Jason Mraz On 'Look For The Good'; Older People Grapple With Technology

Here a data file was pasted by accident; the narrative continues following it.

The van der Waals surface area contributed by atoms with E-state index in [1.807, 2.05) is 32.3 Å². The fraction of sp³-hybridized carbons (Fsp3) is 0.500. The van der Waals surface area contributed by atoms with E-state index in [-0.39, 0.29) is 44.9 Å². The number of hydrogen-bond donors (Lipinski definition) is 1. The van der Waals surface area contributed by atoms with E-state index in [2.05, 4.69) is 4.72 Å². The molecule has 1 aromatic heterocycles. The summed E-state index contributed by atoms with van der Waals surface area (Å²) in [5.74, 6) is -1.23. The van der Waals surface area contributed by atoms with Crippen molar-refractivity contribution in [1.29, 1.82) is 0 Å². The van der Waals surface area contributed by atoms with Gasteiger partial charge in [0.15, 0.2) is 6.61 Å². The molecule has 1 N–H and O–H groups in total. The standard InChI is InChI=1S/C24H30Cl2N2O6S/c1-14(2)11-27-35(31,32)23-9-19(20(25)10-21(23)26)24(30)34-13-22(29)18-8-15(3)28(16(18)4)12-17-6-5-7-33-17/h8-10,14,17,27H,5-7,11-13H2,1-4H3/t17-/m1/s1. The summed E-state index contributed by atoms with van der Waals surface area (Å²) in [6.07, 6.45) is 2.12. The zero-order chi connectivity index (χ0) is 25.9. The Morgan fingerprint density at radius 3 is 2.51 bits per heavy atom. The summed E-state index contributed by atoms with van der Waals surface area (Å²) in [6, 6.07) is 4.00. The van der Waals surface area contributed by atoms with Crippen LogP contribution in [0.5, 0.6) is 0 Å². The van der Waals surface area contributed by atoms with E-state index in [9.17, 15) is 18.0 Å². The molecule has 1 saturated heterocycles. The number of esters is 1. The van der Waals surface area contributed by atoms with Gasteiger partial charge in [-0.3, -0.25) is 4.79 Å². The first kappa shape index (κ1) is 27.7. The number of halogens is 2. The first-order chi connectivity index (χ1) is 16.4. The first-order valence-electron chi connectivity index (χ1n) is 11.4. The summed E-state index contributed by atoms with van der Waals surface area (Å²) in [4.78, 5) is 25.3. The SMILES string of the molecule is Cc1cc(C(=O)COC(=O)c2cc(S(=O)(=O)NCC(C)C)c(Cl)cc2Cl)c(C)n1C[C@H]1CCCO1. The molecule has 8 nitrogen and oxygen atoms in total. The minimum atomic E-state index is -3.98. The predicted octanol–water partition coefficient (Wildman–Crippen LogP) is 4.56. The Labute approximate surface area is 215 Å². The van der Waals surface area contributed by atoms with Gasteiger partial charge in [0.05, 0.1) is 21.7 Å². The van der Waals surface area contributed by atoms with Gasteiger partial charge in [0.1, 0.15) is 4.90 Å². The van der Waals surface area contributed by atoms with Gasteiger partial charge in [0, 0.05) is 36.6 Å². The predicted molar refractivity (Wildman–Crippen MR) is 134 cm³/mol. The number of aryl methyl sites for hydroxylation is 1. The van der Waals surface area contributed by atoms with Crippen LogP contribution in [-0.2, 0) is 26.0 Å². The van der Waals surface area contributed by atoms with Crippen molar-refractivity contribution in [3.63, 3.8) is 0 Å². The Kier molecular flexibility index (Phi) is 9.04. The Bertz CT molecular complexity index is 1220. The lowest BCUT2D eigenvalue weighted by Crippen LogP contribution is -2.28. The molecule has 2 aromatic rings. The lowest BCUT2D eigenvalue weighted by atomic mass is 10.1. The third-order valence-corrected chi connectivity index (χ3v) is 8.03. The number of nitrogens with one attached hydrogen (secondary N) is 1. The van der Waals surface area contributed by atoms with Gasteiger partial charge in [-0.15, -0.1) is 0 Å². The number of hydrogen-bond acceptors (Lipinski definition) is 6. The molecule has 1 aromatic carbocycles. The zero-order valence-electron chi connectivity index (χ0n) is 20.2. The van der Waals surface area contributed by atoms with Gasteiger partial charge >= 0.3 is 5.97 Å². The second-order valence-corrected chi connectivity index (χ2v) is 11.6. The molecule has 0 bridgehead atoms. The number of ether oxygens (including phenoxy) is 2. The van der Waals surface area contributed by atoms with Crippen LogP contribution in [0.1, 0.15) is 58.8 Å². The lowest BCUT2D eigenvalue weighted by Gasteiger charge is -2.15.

From NPR and WBZ. Im Tanya Moseley. I'm Jeremy Hobson. It's here and now the. Us economy continues to hemorrhage jobs at a staggering pace. The Labor Department said today that the number of people filing new jobless claims hit four point. Four million last week bringing the total over the last five weeks to twenty six million Americans from. Let's bring Allie Val she. Msnbc ANCHOR and economics correspondent Ali when you put the numbers another way that means approximately sixteen percent of the American workforce is now unemployed unheard of level since the Great Depression. Right we've fast. We far surpassed Two thousand nine the recession which was ten percent. These are not official rates. The official unemployment rate for America's four point four percent. But that's because we haven't measured anything past the middle of March when the state home stuff started going to affect when you look at the jobless claims where you get that sixteen percent number If you add up all of this year unemployment claims so far through the middle of April are almost twenty nine million people now just to give you some perspective in nineteen eighty two the entire year. That was a bad year as a recession was thirty point. Four million people filed for unemployment claims. Two thousand nine was the second worst recession. Twenty nine point eight We're GONNA overtake both those numbers within a week. So by the end of April we will have beat everything until the recession. This is it just. There's no historical comparison to this. It's it's it's these numbers are at a scale. We're just not used to seeing when you look at who has lost Jobs Pew study found. Fifty two percent of low income families have someone who've lost job compared with just thirty two percent of higher income families. Why are some workers struggling more? And do you think layoffs will start to happen more equally the longer? This drags on no. Unfortunately the difference between now and the last recession Is that this is is disproportionately hitting people Who Look recessions always hurt people who are the worst off? The lowest wage earners the ones who are not on contracts one who easily be laid off the distinction between now and the last recession is more women because of the types of work that is stopped. More women are being laid off. Obviously the hospitality industry is very hard. Hit and those are people who are in particularly low wages because in many cases they were augmented by By tips but believe it or not. Hospitals are slashed icing staff forty-three thousand health positions Were were slashed in March. That's the worst that we've seen more than thirty years. Lots of other things. Keep in mind the things that aren't happening right. Waste Management Garbage collection warehousing education Scientific Industries a lot of technical things that aren't happening so it's across the board But it is disproportionately affecting low wage. Earners and what kind of strain is This putting on state governments as Senate Majority Leader Mitch. Mcconnell said yesterday that states should consider bankruptcy today. Michigan's Governor Gretchen. Whitmer said that's irresponsible. But at all these unemployment claims has got to be putting a lot of pressure on the states yes and and unlike the federal government which can go into debt and print. Money States can't do that. States can't go into debt. They can issue bonds for but take your projects building a bridge or a dam or something like that but they can't go into date debt nor can city so the only option for states and cities is to cut expenses. Now cutting expenses. Means the things that you get your garbage collection police ambulance at a very time when we don't need that but there's an estimate that states could be five hundred dollars In the hall over the next two years because of the extra costs and the lower revenues. They're getting because people aren't working. Msnbc ANCHOR and economics correspondent Ali. Thanks as always. There's also a battle brewing between several governors who pushed to reopen states and city mayors. Who are adhering to guidelines? That experts say will slow the spread of the corona virus and the state of Tennessee. The governor says the vast majority of businesses will be allowed to reopen on May first and joining us to talk about. This is John. Cooper Mayor Tennessee's capital and biggest city Nashville and Mayor Cooper models from the University of Washington. Say Tennessee should wait until mid or late. May to reopen. Your governor is talking about next week. What are your plans to reopen is? Is that really too soon for Tennessee. Well boy. All models are wrong. But they're quite informative. We in Nashville have data's variable but we've had a lot of good news you know. Yesterday we had only twenty six new cases. Today's a lot more than that. What is the average on a weekly basis? We're all working together. We have to have a restart and restart has to be safe and a not not a restart gets undone by improper implementation in Tennessee. Metro cities are allowed to have a little bit of a different path. But we're all basically on the same schedule. We're hoping to be a few weeks. Away from a phased restart and the early phases. We'll still be pretty tough until a data driven trigger happens into gently moving through the different phases to where we can mostly all get back to work. I want to ask you though about the tough times that you're talking about and the reopening. Are you worried at all about Nashville hospitals bearing the brunt of reopening? I mean people from outside of your your county getting sick and coming to Nashville for care. Well I of course am. It's one of the conditions for being to talk about reopening But right now in Nashville hospitals we only have sixty or seventy cases. Now this is a blessing because a few weeks ago we were talking about opening a fourteen hundred bed emergency center which nobody believes is needed in the current environment. Now if there's a trigger and we relapse then of course. We need to go and do that. But you're in a city here. We don't have that many hospitalizations Completely blast we've only had twenty two deaths in Nashville. That's the tough thing to say. Only but if you look around the country that is only figuring out how to restart and a gentle and safe. Manner is a good timely project. The trick is to get the public to understand. You can't get to the first phase unless you have the metrics that allow you to do that. And the daily reports are report card. All of us you know like other cities You're facing and credible economic pressure as tax revenue drops. You've proposed a property tax hike to make up for that which would be as high as twenty percent. You had previously voted against a property tax increase. How did you decide that that was the right solution? You decide things when you have no choice. We have multi hundred million dollar budget hole in Nashville where based on sales taxes from hospitality to a big degree so the loss is particularly severe and ultimately local governments have to have balanced budgets. You can't borrow money. We're not getting federal help for this. I mean I think. Would you like to have more federal government and they? They've put out federal help but they loved on a shelf. We can't get to under conditions that do not help. Cities repair their budget problem in paying for police and teachers and so a lot of cities are having to go to lay offs. We're GONNA take a path. Here of protecting our employees getting ready for a restart. We hope it sooner rather than later. Now we have a very low property tax here in Nashville also so we can raise our property tax and still be competitive. But we're doing it because there's no choice. We had a lot of financial problems before this and then this is just pushed us over the edge. That's Nashville mayor. John Cooper. Thank you so much for this. Update on it without history. Artists have depicted viruses in creative and sometimes cartoonish ways to make sense of something. We can't see with the naked eye. Npr's Ulaby reports on how we picture disease back. When we first started anthropomorphized. Something invisible people did not even really know what disease was so these the images that made sense little figures of demons that were physically attacking the body. That's Jared Gardner. He's a professor who studies medicine and popular culture. He says the grim reaper and similar images were first used to represent disease as well as pictures of the pain disease caused like little dogs biting your feet for Coutts for example gout cholera yellow fever. The way we picture these diseases changed once. We understood germs but when the so-called Spanish flu hit a nineteen. Eighteen Gardner says people thought it was spread through mosquitoes. And when you look at comics of the period you'll see mosquitoes and xenophobia. You'll often have on Schiavo dressed up in a of toreadors. Kate which is odd given that skiavo had little anything to do with the flu. And it's spread these days. You see corona virus depicted as the bad guy from the horror movie hellraiser whose head is covered with pins. Someone dressed up as him to pretend to be corona virus on a satirical news show in Egypt or not on the hand. Emmett haggem thought among many or as a deceptively cute animated Blah bouncing around on Stephen Colbert Online. Show tuning out the news. You know when you all you want as many people as possible in in. Have all these pieces of garbage? I was surprised how enduring the character was an case. Herwig is a nurse and a scholar of Medical Khartoum's she says during the HIV Democ of the nineteen eighties eight Scott pictured as a monster in the shadows. That's partly because at first we did not know what that virus look like. What's been remarkable about covert nineteen? Is that from the beginning? We had a visual of the pathogen. Which is why we picture it now. The way it really looks as globe with the crown of spikes making acute strikes a balance says in helping communicated message about public safety and to suggest that corona virus might be something will eventually be able to tackle and control Netto ulaby. Npr News this message comes from here and now sponsor indeed when it comes to hiring. You don't have time to waste. You need help getting to your shortlist of qualified candidates fast. That's why you need indeed dot Com post. A job in minutes set up screener questions then zero in on qualified candidates using an intuitive online dashboard. And when you need to hire fast accelerate your results with sponsored jobs new users can try for free at indeed dot com slash here now terms conditions and quality standards apply offer valid through March. Thirty first twenty twenty conservative media outlets including Fox News have come under heavy criticism. Not just for downplaying the threat of the corona virus early on but for playing up the anger at stay at home orders. Here's Fox host Janine Pirro. Speaking last week as protestors rallied in Michigan they WANNA keep us locked in our homes. They WANNA keep us away from churches and synagogues they WANNA make sure we don't go back to work they don't get it. The American spirit is too strong and Americans are not going to take it for more. We're joined by. Npr media correspondent. David Folkenflik. Hi David. Hey Jeremy so we just heard Fox News Janine. Pirro there on the stay. At Home Protests Info wars has gone even further. Here's Owen Schroeder host of the show war room this is the time where we have to reclaim our country. This is you're GONNA to have to make a sacrifice. Okay I mean it for some. It may be nothing for some maybe a sacrifice of just not wearing a mask outside others may have to take an arrest or get a fine but this is the battle. I mean if you don't make a sacrifice you have nothing David. How much has right wing media including info wars given these protests boost you know? These protests are not enormous. It's not like the tea party movement that you saw in two thousand ten which in which know conservative media and Fox significantly played a role as well but I think they are given some legitimacy as an expression of some sort of significant public sentiment that far outstrips what you're seeing in public opinion polls and what you're seeing in fact by the very fact that so much of America shut down. People are voting and protesting in some ways by staying at home some willingly some grudgingly but I think that you're seeing legitimacy given here. I think that you're seeing people being exposed to this as part of legitimate legitimate descent and debate in American society. And I think that if conservative media major outlet standby this you will start to see more of it. Bubble probably as an expression of partisan identity and support for the president from those who hold those police most strongly these outlets including Fox News have also been accused of downplaying the risk of the pandemic especially early on. Here's Jesse waters on Fox News on February episode of Fox and friends. I'm not afraid of the corona virus and no one else should be afraid either my hand. I I have people calling me from in the middle of the country. Their property surrounded by acres. They live in the middle of nowhere. And they're asking me about the corona virus. Are you crazy? What are they scare for? So that was in February. This is rush limbaugh radio just last. Friday people instinctively know now that however bad this is it isn't as bad as they all told us. Not One model has been even close to correct and everything. The medical and health experts have implemented or advised to be implemented have been based on these erroneous models. David your thoughts on this. Because a lot of people have blamed a conservative media for downplaying this to the point where their relatives have gotten sick and even died because they were listening. You see news articles where people have attested and made the contention that in digest as you say. That relatives believed in what Fox had to say are believed in what conservative media figures had to say or some more conservative public officials might say in seemingly dismissing the risk that this pandemic poses and then succumbed to the disease themselves. There's a study out that makes a claim. is not been peer reviewed but it's done by respected scholars. Some of whom are based at the University of Chicago that viewers of Sean Hannity were more likely to be exposed to the disease than viewers of Tucker Carlson who actually took it more seriously and earlier and I think that even if that study may have to be closely scrutinized for how it plays out? It has not yet been fully peer reviewed yet. I think there is notion of fact that people's beliefs are shaped by what they consumed swimming in these waters. If these are the conversations people are having saying well. We have to balance freedom and liberty and Descent is important and we shouldn't just blindly accept what public officials are saying to the point. Where you're dismissing then. What the overwhelming evidence seems to show. Which is that rush. Limbaugh slight that right. The models aren't perfect and have not been accurate or even always in quite the right neighborhood but the overall notion that it's being brought down by people not mingling but people not being in public seems absolutely borne out by everything we've seen and you know part of what the media does. The scrutinize fosters debate. But it also has to present the public with information. It needs to live their lives. David Fox News also doesn't appear to be backing down from embracing hydroxy chloroquine. Even as president trump has been talking about it less. This is Laura Ingraham just last night. Speaking with Jeff Collier a doctor and former Republican governor of Kansas physicians themselves are taking hydroxy chloroquine as a prophylactic against themselves coming down with Paris and perhaps getting seriously ill Dr Collier. They're prescribing it to themselves thirty happening. No it's already happening David. Just a few seconds here but that surprised that they're still doing that. What you're seeing is when a Fox's most outspoken figures responding to the networks own efforts to rein in it stars a little bit to be a little bit more responsible to acknowledge the risks as the public criticism is built up as even top official at Fox. This week tried to take steps to pull people back a bit. You're seeing some of their star saying no. You can't control us. You're going to pull us in. We're going to push back and try to repeat some of the Possibly damaging things we've said in the weeks that procedure this is. Npr media correspondent. David Folkenflik. Well one way to limit time in public is through technology using APPS to buy groceries or get things delivered but that can be a challenge for senior citizens joining us now by skype is Joseph Coughlin. Who's the director of the MIT age lab? Joe Welcome to here now. It's ready to Germany. Thank you well. I should start by saying this is not just a problem. For senior citizens. People of all ages can struggle with this but what are some of the reasons that older adults might not adopt new technologies like using smartphone APPs to order groceries or do banking online well my colleagues at the MIT Of studying the technology older adult interface. Four frankly two decades now and there's a number of reasons and some of them a lot of people may not like The mythology if you will. He's at older adults. Do not like technology. They're not willing to adopt or adapt to it well for some of us. That's true. Generally we find those people. Frankly were not high adopters when they were in their twenties and thirties regardless of what the technology was one of the greatest barriers however is that the technology itself is being designed by the very young for the very young. So what does that mean? How do you design something for the very young? If you think about it. One of the reasons why younger people pick up technology or at least we think they do. Faster is because remember to them. Everything is novel and so therefore it's worth a try they have. Shall we say no mental model away that they've ever done anything differently so they're willing to try with an older adult remember? They've got decades of finding ways of doing things. Frankly it worked out just fine. The Bar is higher in terms of my worth my time my hassle and my money to adopt your new technology will the other thing is that it can be difficult for a younger person to explain to the parent or the grandparent. How to use this new technology can be frustrating for everyone involved. What's a better way for seniors to learn how to use new technology? Actually if you think about it it's the way that even younger people are which is few of us. If you will have an intuitive understanding of technology we learned through Pierce. We look over the shoulder of France. What's that APP? How did you do that? Let me show. Older adults have a far smaller circle of you will. So what are the things we may want to think about his help? Older adults realize or frankly people any age generally speaking. You can't break it. Go ahead experiments. If it doesn't work shut it off and try it again. Secondly there are resources out there. I would direct many people to the AARP website. An organization called oats for older adults. Technology Services is well as frankly Germany. You and I know there's always a twelve year old kid on Youtube. His MOTHER'S BASEMENT. That knows how to write code or whatever it is or than you and I and then probably the other part is. Don't forget about friends and mentors whether they're older or younger. That's probably your biggest trusted source of people that will help you and understand you at the same time now. Part of the reason that some seniors may not want to use. Let's say a grocery delivery APP is that they may think it is risky to put credit card information in there. They don't trust it. What's behind that absolutely? In fact trust is a major issue although it is counterintuitive. Do you know that the younger you are the less trusting you are in other people and institutions as well which is Kinda funny given the fact that younger people are more likely to get a car with a stranger on an APP then older people for older adults that may have that fear and it is justified fraud? Theft is out there what I would suggest as they get one credit card that is dedicated just for that purpose it does not have that big a credit line and the brand of the card is known for being very defensive of your privacy and your protection so we're all learning a lot of new things in this crisis that will probably last for the long term. I for example have learned to make avocado toast. It's not very difficult but it's really delicious Do you think that senior citizens may learn new technologies because they have to right now and that will improve their lives in the long run? Exactly this gets over the Hump if you will of Ed. Do I really need it? It's a hassle. This actually has accelerated technology use and service adoption to the home in ways. We've never thought about before at the age level even entire program dedicated to managing the home as a service. Not just a place so whether it's telehealth food delivery entertainment social connection. This is becoming the new normal whether you're twenty or whether you're a hundred and twenty that is just Coughlin who's director of the MIT. Th Lab thank you so much for joining us and you know any other year tonight's NFL draft would be one of the biggest events on the calendar. Thousands of fans would show up in person to cheer or Boo as their team. Select the nation's top college football players. Of course this is not a normal year. Tonight's draft will be done remotely sort of like a huge zoom meeting with millions of dollars at stake for more. We're joined by Mike Pesca here and now sports analyst. He's also the host of the daily. Podcast the gist on slate dot com and Mike. How is this going to work well? They hope it's going to work. So the original idea for the draft before Corona virus hit was Las Vegas spectacular with the draftees riding in boats on the Bellagio Lake. This having kind of extravagant ridiculous there are going to be hundreds of different videos that have been shipped out by ESPN which will be broadcasting. The draft and people draftees the team executives will be filming themselves. That is what we the viewers will get to say. In TERMS OF TECHNOLOGY THEY'LL BE USING. It's not actually zoom zoom a little insecure or a lot insecure according to some media reports. They use a Microsoft application. Where I swear. Every day they send out three different notifications about just how secure this application is so when you get right down to it. The draft is an exercise in human resources and it seems like a TV extravaganza. But it doesn't have to be so I think the bare bones of telling college players who've I'll be playing for that will go smoothly. What we get to see might be a little glitch. E Yeah imagine though that the TV ratings are going to be huge because there is nothing else right so as a base at the WNBA TV ratings and the WNBA draft was an all but on looked on thing it more than doubled this year because there was some actual sports content. That wasn't a documentary That wasn't you know. Just replaying an old game so ESPN's ratings of course have fallen tremendously to say nothing of the NFL networks. They are salivating to have an actual piece of programming with some drama and uncertainty involved. It might not be a sport but it's close. Yeah you know my husband has ESPN Allen. Still like he's watching it as if some sort of game is just going to appear out of nowhere watching all those documentaries and stuff but you know the bigger question is they're even going to be an NFL season this fall for the players. Do get drafted tonight. Well the NFL thinks there is and the White House wants there to be an anthony. Fauci gave some interviews where he laid out plans where it could happen and the NFL also knows that other leagues have to go first so the MLB sees the truncated NBA season. Maybe they'll sequester or quarantine their players test. Them repeatedly play before empty stadiums. Maybe a third filled stadiums but of course a lot of that is predicated on what all of society wants which is enough and sufficient and accurate enough testing to make sure that their interactions don't lead to the spread of the virus. You know I mean a lot of folks are asking. The question will sports survive in general. I assume it will once we get back to normal. I mean it's just a part of the human condition to want to connect in this way. But what are your thoughts? I mean if you compare the signs of the business professional sports it seems big and the players get big salaries but it pales to other businesses yet. It's so often talked about. I think that we will want and find a way of our sports. Yeah Mike PESCA is here now. Sports analyst he also hosts the daily. Podcast the gist at slate. Dot Com. Thank you so much. You're welcome if you need a break. Maybe something to lift your spirits singer. Songwriter Jason Mraz is back with some new music. Follow the good said look for the good is the just-released reggae flavored title. Track on Marasmus album. Which will be coming out in June and Jason. Mraz is with me now on a very good quality microphone in his home studio in California. Jason Great to have you back. Thanks for having me on your program. It's a pleasure. I know that you as as all of us are joining us from home from your home studio. How'd you been holding up during this pandemic? You know I think during this pandemic we're all asked to master what's in front of us and for me. It's learning how to handle my career which is typically an outward expression out there in the world and I'm also learning how to master patience because that's what's in front of me here at home. Yeah I I love to stay creative. I love to stay active and now that I'm being You know we're all being asked to stay home. I'm learning how to master that patients in you know as well as some household chores and boxes and things that I've put off until quote unquote. Someday I think a month of Sundays has finally arrived right. Wouldn't you say master patients? What does that mean? How does that play out? Oh easily distracted myself with just more business more doing more more music more towards more projects and in this case we're really being asked to consume less and really reserve those resources for the essential workers. Busying myself driving around flying around creating things just taking from the economy. I'd be taking from my community and and I don't WanNa do that. What I have to say people listened to look for the good You can hear the sort of quintessential Jason mraz upbeat outlook. And I have to say one thing that I'm noticing and I'm lucky not to have gotten sick yet from Cova nineteen. I still have a job of income but I've noticed it. I'm having trouble sleeping Pretty regularly because probably the amount of time. I'm focused on the news which can be pretty depressing. But what about you? How are you able to stay positive and upbeat right now? Well I use music as my practice to help me look for the good. Music is an art of language and in that language. I get to choose the kinds of words that I'm bringing into action. You know those will eventually influence or affect my thoughts they'll affect my actions my attitudes and therefore my life experience can hover or dwell on the positive side. So that's where I choose to dwell even if I'm looking at the news and there's totally different frequencies happening on the news. I do my best to then transformed transmute translate even what I'm experiencing in the news into something good or to breathe life into it through music now. This song look for the good is being used as part of a campaign called food for heroes by the mayor's office in New York City. Which of course has been the epicenter at least so far in the US of the covered nineteen crisis. Tell us about that. This project the mayor of New York. His office has the fund the Mayor's Fund to advance New York City and within that find they've started the food for Heroes Fund which is going to provide upwards of tens of thousands. Hopefully thirty thousand fifty thousand hot meals a month to essential healthcare workers in personnel. And they're creating a PSA to basically raise awareness about this fund to bring dollars awareness to the healthcare workers so they can get some hot meals and we've lent our song to this campaign to run in the background just to amplify the message and hopefully raise the raise vibration and awareness around their efforts. It's a beautiful thing. Look for the good is not the only song on here. That has a reggae. Feel to it most all of them do. Let's listen to another one. This is called wise woman killed so much she does. She stays in touch with drew brees. She's out there with the planet but she keeps down by Jason Meraz. You have fully embraced reggae. Because last time we talked we talked about how you had a lot of different genres in your music this time. I think you've gone full on reggae. I have yeah. Thanks for noticing The Reagan era has one. That has always been a great medium to sing about issues. You care about and the reggae backbeat which is generously provided by producer. Michael Goldwasser from easy star all stars. He and I became friends a couple years ago and started writing songs and last year decided to make an album together where I've composed although the lyrics and messages to try to breathe life into an issue that I think are relevant and many that I care about on a day to day basis. Is it your that your home and studio have been modeled off of Bob? Marley's exactly I shouldn't say modelled architecturally but I did tour Bob's home back in two thousand four hundred trip to Kingston when I was there working with sly and Robbie on a project and I at that time was a touring musician living in an apartment in Los Angeles and I knew that between tours. I should be settling down. I should find a home and preferably a home like the home. I just saw at Bob Marley's house which was this beautiful home that allowed. He and his band is family to all live together while they were recording or rehearsing that little studio in the backyard that had enough room to grow gardens and fruit trees etc. So I bought a little house on the fringe of San Diego about five Acre place. That had a fruit trees and a and a little space little garage that could be easily converted into a studio and so that was about fifteen years ago. Never did I imagine fifteen years later I would actually be making my own reggae inspired by that event and my love of reggae since then and are you embraced by the reggae community by the longtime fans of Bob Marley. I hope so you know I I. We went about this project with the utmost respect for the rage this album features a lot of different reggae styles. Vintage reggae rock steady. A little bit of Dancehall a little bit of Scar But mostly classic reggae and some pretty modern reggae and hip hop funky influences as well but we really did our best to tribute genre in hopes of being a bridge for people who may have never listened to reggae before that they can then start looking at the genre and diving in a little bit deeper about where we may have been inspired by our sounds. I WANNA listen to one more song here from the new album. This is called gratitude girls and showed me have a day and not the ones you tear down indicate that is so hard to go on may be like five so let me just finally ask you a question that I sort of can ask anyone right now and I would ordinarily say. When do you think this locked down is going to be over but for you I will say? When do you think you're going to be able to perform another concert again? Wow that is a good question you know we. We were actually planning on launching a tour already selling tickets already. It was a fall tore. I've got team members saying well it's fifty fifty but it's it's really hard to believe that by September fifteen people are going to WanNa live together on a bus and travel from town to town day after day in meet hundreds of people in small spaces. I also think the industry in general has made a huge shift and we've learned how to operate from home so seeing that there's real benefits to the environment there's real benefits to the air quality the water quality etc. So I hope it's actually a slow and thoughtful reintegration so that we can be not only mindful of each other in our health but the continued health and restoration of the planet. Because we've we've clearly known we've been in a climate crisis for decades and this may actually be a a surprising unique and necessary way of starting to address that issue as well so I'm hoping it's a kind and gradual reintegration. Not something where we just all opened the doors and go right back at it and then we caused this problem again. That is grammy winning musician. Jason Mraz WHO's new album? Look for the good is out on June. Nineteenth single is available. Now Jason. Thank you so much for joining us in stay safe. Jeremy Thank you so much you too and for more information on food for Heroes. You can go to here now dot. Org and while many of us are eager to get back to a normal life. Scientists still very much urge us to maintain social distancing to slow the spread of the corona virus researchers at the University of Texas at Austin have been looking at Geo location data on cell phones to track social distancing measures throughout the country and their research shows. It's working joining us. Now is Lauren ansel Myers. She's a professor of biology and Statistics who leads. Ut's cove nineteen. Modeling consortium. Welcome thank you. It's great to be here. Yes so based on the data you've collected. What grade would you give the? Us overall when it comes to social distancing efforts right now I think we would give the US as a whole pretty good grade And we can see that in the shapes of the covert nineteen mortality curves that were projecting so many states across the United States and the United States as a whole it seems as if the the rate at which new US or occurring has declined and those curves are starting to dissipate. And that is because of the effectiveness of social distancing. People are really cutting off contacts with each other. In a way that is stopping the disease from spreading. Can you tell us a little bit more about your research? How cellphone data is being collected in used in this way to to find these findings? Sure so the the model that you're talking about is one in which we're trying to project three weeks into the future. How many people will die from Cova? Nineteen in every state in the country and the US and the way we make. These projections is By using a model of how How deaths will increase as a function of how much people are coming in contact with one another. So how do we figure out how people are coming in contact with one? Another what we can't see that directly but what we can see is the GEO location data from a company called safe graph and they collect Geo Location anonymous you location data. They aggregate it from tens of millions of cell phones from around the country. So it's really rich. Data and it's organization is providing this kind of data to researchers across the country To support better more data driven modeling of cove in Nineteen And what that data tell us is how much time people are spending at home. How often they're going to places like grocery stores and pharmacies and other public spaces where they might come in contact with each other and spread disease. And what we see from the data all across the country is that over the last month. The amount of time people spit spend at home the how often they make trips to these points of interest where they could come in contact with each other Time at home is increasing has increased dramatically and the rate at which people are gathering in. These places is decreased dramatically. And so that is that is direct input into our model and leads us to project the continuing decline in cove. Nineteen deaths For the next few weeks however we can only see what people are doing up till today right and so. We don't know how that behavioral change next week or next month. So that means we can only project about three weeks out What will what will happen with cope in nineteen deaths right? It's amazing what we can learn from our cell phone data and usage. It can be uplifting for some to hear that social distancing is working based on your findings but for others. They might hear this and actually think. Oh okay well. It's it's not as high as it could have been. There's a lot of people who may think. Well I can go back to normal life What do you say to that that the second is unfortunately the wrong way to interpret it? What what the results say is that. It has taken extensive social distancing in order for us to mitigate this terrible threat and our populations and so what this really says yes I mean. It's uplifting in the sense that we can make choices. We can make decisions that not only protect our own health but protect the health of everyone in our communities everyone our country but unfortunately we have to keep making that decision. We have to continue to take precautions. That either prevent contacts between people or really reduce the possibility of transmission. If we do have to come in contact with each other and if we relax that now if we if we go back to life as normal unfortunately this virus will start spreading at the rate that originally started spreading when it first arrived in our cities. You're you're reviewing the state as you mentioned state by state. Can you give us some examples of what you're seeing in terms of when a peak may come are you are are some areas closer than others Well we have an online website that shows the projections of our model. And so you can actually look at your own state and see where you are a lot of the big states that have experienced very substantial numbers of of of deaths in cases already many of them now look like they're they're have either. It's very likely they've passed their peak or will do so within the next two weeks so it's looking it's looking positive you know in many states around the country at this point but like. I said that that could change very easily. If People's behavior change is Lauren ansel Myers she leads the covert nineteen. Modeling Consortium at the University of Texas at Austin and we will have a link to her research at here and now dot Org Lauren. Thank you so much. Thank you and in taking a deeper look at Lauren's projections. We zoomed in Texas. Where she lives and the UT model shows that the probability is sixty four percent peak has already passed. The confidence jumps as the days. Go on in two weeks. Time of additional social distancing Texas. The model finds the probability at ninety four percent here now is a production of NPR and W. B. U. R. in association with the BBC World. Service I'm Tanya Moseley. I'm Jeremy Hobson. This is here and now.